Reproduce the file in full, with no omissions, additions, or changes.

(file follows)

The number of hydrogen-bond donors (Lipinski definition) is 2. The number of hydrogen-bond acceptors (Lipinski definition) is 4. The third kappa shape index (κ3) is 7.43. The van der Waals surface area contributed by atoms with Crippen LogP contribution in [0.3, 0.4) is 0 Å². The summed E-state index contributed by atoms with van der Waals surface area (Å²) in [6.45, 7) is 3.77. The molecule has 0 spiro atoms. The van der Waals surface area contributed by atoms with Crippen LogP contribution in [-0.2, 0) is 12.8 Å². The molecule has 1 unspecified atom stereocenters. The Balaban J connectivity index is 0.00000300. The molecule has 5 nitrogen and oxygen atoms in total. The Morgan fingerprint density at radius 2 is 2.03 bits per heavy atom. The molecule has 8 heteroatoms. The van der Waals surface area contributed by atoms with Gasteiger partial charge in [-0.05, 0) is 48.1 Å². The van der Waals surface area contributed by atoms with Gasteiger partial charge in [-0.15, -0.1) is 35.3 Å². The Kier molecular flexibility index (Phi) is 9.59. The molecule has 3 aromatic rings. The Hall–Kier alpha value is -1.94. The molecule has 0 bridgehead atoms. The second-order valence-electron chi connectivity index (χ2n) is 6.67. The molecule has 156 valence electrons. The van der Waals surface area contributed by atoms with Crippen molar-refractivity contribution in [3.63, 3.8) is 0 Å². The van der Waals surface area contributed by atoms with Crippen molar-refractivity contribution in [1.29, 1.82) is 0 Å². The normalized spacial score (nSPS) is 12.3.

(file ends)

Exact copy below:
The number of hydrogen-bond donors (Lipinski definition) is 2. The number of hydrogen-bond acceptors (Lipinski definition) is 4. The third kappa shape index (κ3) is 7.43. The van der Waals surface area contributed by atoms with Crippen LogP contribution in [0.3, 0.4) is 0 Å². The summed E-state index contributed by atoms with van der Waals surface area (Å²) in [6.45, 7) is 3.77. The molecule has 0 spiro atoms. The van der Waals surface area contributed by atoms with Crippen LogP contribution in [-0.2, 0) is 12.8 Å². The molecule has 1 unspecified atom stereocenters. The Balaban J connectivity index is 0.00000300. The molecule has 5 nitrogen and oxygen atoms in total. The Morgan fingerprint density at radius 2 is 2.03 bits per heavy atom. The molecule has 8 heteroatoms. The van der Waals surface area contributed by atoms with Gasteiger partial charge in [-0.05, 0) is 48.1 Å². The van der Waals surface area contributed by atoms with Gasteiger partial charge in [-0.15, -0.1) is 35.3 Å². The Kier molecular flexibility index (Phi) is 9.59. The molecule has 3 aromatic rings. The Hall–Kier alpha value is -1.94. The molecule has 0 bridgehead atoms. The second-order valence-electron chi connectivity index (χ2n) is 6.67. The molecule has 156 valence electrons. The van der Waals surface area contributed by atoms with Crippen molar-refractivity contribution in [3.63, 3.8) is 0 Å². The van der Waals surface area contributed by atoms with Crippen molar-refractivity contribution in [1.29, 1.82) is 0 Å². The normalized spacial score (nSPS) is 12.3.